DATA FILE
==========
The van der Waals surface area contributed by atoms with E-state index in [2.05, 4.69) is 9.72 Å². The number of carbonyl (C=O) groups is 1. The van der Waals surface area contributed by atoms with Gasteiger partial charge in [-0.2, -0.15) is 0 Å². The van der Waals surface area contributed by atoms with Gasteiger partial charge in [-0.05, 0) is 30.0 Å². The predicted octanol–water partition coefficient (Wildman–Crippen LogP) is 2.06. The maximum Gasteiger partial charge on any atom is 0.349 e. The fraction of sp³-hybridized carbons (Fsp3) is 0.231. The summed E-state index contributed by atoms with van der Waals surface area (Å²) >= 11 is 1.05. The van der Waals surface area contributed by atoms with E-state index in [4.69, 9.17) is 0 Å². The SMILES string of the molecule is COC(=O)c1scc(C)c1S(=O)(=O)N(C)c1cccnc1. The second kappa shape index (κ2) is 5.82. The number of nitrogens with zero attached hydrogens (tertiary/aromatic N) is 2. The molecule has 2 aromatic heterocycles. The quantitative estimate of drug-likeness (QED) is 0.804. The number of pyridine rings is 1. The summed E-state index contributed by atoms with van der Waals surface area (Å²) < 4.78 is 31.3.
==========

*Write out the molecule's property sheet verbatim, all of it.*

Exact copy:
The van der Waals surface area contributed by atoms with E-state index in [2.05, 4.69) is 9.72 Å². The number of carbonyl (C=O) groups is 1. The van der Waals surface area contributed by atoms with Gasteiger partial charge in [-0.2, -0.15) is 0 Å². The van der Waals surface area contributed by atoms with Gasteiger partial charge in [-0.05, 0) is 30.0 Å². The predicted octanol–water partition coefficient (Wildman–Crippen LogP) is 2.06. The maximum Gasteiger partial charge on any atom is 0.349 e. The fraction of sp³-hybridized carbons (Fsp3) is 0.231. The summed E-state index contributed by atoms with van der Waals surface area (Å²) >= 11 is 1.05. The van der Waals surface area contributed by atoms with E-state index in [4.69, 9.17) is 0 Å². The SMILES string of the molecule is COC(=O)c1scc(C)c1S(=O)(=O)N(C)c1cccnc1. The second kappa shape index (κ2) is 5.82. The number of nitrogens with zero attached hydrogens (tertiary/aromatic N) is 2. The molecule has 2 aromatic heterocycles. The quantitative estimate of drug-likeness (QED) is 0.804. The number of pyridine rings is 1. The summed E-state index contributed by atoms with van der Waals surface area (Å²) < 4.78 is 31.3.